When someone’s passing is the result of another’s negligence or misconduct, New York law allows the distributees of the departed to recover damages in a wrongful death claim.
In wrongful death cases, the departed is called the decedent, and the law limits who may initiate legal action against a party who is responsible for the decedent’s death.
Below, we will discuss who can file a wrongful death claim in NY and who is entitled to the financial award from that claim.
If you have suffered the loss of someone close to you, allow us to extend our condolences. We know that money does not fix a tragic loss.
But the decedent’s family members have legal rights to get compensation from those who are at fault.
We can help. At the Law Offices of Theodore A. Naima, we have the experience to protect your interests and champion your rights in a wrongful death lawsuit.
Damages Available in a Wrongful Death Suit
In a legal action for wrongful death, some of the decedent’s family members can receive the following:
- Compensation for the financial losses of the decedent,
- Payment for medical care the decedent received for their fatal injury,
- Funeral expenses,
- The value of financial and other support the beneficiaries would have received from the decedent had they lived, and
- Punitive damages.
Punitive damages are rare, but a court can award them if the at-fault party acted egregiously.
Calculation of these damages can be a complex undertaking.
Depending on the cause of the decedent’s death or the body deciding the amount of the legal award (i.e., a judge or jury), the law requires the decedent’s anticipated income tax obligations to also factor into the damage amount.
Who Can Recover in a Wrongful Death Case?
Damages awarded in wrongful death lawsuits are available only to distributees of the decedent.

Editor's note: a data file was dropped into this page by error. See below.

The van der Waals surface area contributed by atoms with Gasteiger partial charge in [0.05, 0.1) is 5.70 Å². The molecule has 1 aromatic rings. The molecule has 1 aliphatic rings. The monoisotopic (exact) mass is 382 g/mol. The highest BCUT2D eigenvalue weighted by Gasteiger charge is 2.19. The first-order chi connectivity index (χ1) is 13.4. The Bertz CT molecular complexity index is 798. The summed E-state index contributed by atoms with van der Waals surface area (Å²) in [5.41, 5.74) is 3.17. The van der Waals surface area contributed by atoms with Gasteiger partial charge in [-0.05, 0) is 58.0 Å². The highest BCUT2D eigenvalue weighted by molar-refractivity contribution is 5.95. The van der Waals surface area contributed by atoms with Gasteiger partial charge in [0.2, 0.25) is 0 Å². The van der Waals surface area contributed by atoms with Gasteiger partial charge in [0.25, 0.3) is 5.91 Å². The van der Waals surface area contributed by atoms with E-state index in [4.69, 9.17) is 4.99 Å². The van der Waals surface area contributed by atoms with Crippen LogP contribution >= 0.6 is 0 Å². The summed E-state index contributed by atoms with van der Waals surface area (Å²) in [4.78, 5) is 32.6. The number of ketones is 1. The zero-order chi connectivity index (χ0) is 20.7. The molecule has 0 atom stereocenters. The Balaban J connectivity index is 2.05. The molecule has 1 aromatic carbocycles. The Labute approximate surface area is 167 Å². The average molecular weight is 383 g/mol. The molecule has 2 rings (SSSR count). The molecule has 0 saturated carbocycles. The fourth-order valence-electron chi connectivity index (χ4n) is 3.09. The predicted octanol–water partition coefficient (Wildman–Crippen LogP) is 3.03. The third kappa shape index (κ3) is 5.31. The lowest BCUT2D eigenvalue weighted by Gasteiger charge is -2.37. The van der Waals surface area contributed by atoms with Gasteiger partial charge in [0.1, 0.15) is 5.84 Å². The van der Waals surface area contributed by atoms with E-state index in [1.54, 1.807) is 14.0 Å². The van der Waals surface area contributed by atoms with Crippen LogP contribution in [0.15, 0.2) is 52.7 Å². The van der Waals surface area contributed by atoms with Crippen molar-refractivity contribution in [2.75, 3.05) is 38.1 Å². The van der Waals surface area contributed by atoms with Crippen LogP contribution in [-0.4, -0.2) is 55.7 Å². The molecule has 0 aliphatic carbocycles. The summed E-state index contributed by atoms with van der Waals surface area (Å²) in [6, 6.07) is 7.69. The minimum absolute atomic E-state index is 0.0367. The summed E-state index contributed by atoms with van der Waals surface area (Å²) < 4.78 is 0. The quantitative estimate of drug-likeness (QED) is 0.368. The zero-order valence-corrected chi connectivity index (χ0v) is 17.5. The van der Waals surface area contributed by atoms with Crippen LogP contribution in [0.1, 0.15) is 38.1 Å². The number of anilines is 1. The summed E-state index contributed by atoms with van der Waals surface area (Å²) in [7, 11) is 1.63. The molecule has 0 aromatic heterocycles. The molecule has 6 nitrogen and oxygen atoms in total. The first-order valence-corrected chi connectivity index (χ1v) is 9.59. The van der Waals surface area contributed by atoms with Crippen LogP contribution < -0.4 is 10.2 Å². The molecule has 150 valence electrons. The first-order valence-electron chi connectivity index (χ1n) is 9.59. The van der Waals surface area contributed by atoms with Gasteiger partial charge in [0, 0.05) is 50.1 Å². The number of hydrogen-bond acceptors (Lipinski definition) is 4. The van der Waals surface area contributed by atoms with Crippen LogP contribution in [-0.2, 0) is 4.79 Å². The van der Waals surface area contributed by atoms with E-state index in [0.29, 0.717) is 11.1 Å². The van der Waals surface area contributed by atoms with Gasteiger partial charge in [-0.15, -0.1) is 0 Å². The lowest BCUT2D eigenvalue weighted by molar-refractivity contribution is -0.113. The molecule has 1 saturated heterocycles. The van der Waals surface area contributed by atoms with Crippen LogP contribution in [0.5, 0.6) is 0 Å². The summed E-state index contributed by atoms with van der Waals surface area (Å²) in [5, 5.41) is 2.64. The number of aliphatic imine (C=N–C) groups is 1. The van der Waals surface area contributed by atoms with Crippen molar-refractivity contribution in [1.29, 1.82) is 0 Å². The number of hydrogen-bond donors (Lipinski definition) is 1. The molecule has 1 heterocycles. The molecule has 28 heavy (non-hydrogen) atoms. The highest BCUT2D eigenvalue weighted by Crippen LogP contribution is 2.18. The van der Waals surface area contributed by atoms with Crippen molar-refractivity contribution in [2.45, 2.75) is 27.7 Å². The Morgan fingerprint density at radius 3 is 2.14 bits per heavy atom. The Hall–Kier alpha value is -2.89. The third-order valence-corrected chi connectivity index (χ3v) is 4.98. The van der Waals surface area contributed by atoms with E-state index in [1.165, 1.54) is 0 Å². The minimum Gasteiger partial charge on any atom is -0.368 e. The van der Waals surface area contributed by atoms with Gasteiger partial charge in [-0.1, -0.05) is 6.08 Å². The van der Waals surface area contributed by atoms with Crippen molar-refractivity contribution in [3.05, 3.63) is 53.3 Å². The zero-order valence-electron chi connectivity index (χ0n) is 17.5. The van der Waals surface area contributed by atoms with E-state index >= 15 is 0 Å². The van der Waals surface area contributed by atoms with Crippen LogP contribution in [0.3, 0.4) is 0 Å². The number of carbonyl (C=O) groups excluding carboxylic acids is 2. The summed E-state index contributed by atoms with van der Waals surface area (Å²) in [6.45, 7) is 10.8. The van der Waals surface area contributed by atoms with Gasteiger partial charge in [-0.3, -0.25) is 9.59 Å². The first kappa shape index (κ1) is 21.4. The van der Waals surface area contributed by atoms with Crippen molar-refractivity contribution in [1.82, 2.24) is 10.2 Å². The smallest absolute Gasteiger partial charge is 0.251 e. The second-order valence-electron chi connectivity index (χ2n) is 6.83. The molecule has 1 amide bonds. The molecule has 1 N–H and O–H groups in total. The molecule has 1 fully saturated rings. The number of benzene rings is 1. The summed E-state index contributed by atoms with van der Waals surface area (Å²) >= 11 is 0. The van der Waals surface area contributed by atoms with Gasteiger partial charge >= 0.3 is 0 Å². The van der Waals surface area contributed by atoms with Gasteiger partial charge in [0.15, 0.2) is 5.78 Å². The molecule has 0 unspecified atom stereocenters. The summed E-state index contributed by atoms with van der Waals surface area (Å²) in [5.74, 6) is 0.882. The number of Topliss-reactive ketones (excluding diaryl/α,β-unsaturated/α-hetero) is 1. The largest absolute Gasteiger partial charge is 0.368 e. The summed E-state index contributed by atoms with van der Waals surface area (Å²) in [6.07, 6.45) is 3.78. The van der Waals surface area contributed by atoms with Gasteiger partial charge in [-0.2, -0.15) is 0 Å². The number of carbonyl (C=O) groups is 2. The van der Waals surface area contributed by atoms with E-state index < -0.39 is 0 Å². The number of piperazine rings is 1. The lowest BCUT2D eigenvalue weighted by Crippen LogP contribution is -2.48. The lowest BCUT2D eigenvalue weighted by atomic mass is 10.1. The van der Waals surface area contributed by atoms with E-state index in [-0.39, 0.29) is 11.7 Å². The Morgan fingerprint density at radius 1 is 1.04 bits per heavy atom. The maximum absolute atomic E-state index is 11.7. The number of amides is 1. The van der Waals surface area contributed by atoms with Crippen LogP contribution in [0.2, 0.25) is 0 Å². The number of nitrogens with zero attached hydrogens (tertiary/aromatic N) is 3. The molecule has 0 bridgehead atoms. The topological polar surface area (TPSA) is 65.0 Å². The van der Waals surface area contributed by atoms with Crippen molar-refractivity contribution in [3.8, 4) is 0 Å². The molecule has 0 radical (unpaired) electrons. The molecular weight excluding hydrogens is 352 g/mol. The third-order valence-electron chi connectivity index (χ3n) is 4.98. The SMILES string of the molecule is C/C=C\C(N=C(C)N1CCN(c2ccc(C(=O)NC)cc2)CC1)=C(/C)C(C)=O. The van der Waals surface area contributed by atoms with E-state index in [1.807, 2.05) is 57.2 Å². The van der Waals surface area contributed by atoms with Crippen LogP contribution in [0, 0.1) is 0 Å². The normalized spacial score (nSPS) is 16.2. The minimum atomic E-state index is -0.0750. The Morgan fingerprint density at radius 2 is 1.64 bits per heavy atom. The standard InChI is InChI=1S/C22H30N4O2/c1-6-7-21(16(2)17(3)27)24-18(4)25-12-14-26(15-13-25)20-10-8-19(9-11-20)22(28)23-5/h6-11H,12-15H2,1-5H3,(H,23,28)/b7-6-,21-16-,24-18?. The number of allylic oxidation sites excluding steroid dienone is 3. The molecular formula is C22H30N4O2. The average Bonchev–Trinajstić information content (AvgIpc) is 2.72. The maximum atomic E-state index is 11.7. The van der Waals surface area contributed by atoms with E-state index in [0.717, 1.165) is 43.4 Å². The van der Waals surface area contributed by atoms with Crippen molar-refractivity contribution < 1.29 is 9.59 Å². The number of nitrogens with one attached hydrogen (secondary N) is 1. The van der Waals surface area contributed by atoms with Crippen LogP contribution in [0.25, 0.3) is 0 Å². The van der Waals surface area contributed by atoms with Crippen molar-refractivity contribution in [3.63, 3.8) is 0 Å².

And who qualifies as a distributee depends on the makeup of the decedent’s family at the time of their death.
Here are the distributees of the decedent who are eligible to recoup wrongful death damages in the following scenarios:
- If there is a spouse and a child—Recovery goes to the surviving spouse and all surviving children;
- If there is a spouse and no child—Recovery goes to the surviving spouse;
- If there is a child but no spouse—Recovery goes to all surviving children;
- If there is no spouse or child—Recovery goes to any surviving parent;
- If there is no spouse, child, or parent—Recovery goes to any surviving sibling;
- If there is no spouse, child, parent, or sibling—Recovery goes to any surviving grandparents;
- If there is no spouse, child, parent, sibling, or grandparent—Recovery goes to the grandparents’s surviving children or grandchildren; and
- If there is no spouse, child, parent, sibling, grandparent, child of a grandparent, or grandchild of a grandparent—Recovery goes to the grandparents’s surviving great-grandchildren.
Under the law, half-blood and full-blood relatives have equal rights to recovery.
Who Can Sue for Wrongful Death?
The individual who initiates a wrongful death lawsuit does so for the benefit of the decedent’s distributees.
And there is only one individual who can file for wrongful death in New York: the personal representative of the decedent.
If you are a relative seeking legal remedies for the death of your loved one, speak to an experienced wrongful death attorney about how to locate the personal representative and assert your right to damages.
Contact an Experienced Attorney Today
At the Law Offices of Theodore A. Naima, we focus exclusively on representing victims in personal injury cases.
New York attorney Theodore A. Naima has 25 years of trial experience and has helped thousands of individuals seek justice and redress for devastations caused by wrongful actors.
Our firm is here to offer you compassion, support, professional guidance, and legal protection in trying times.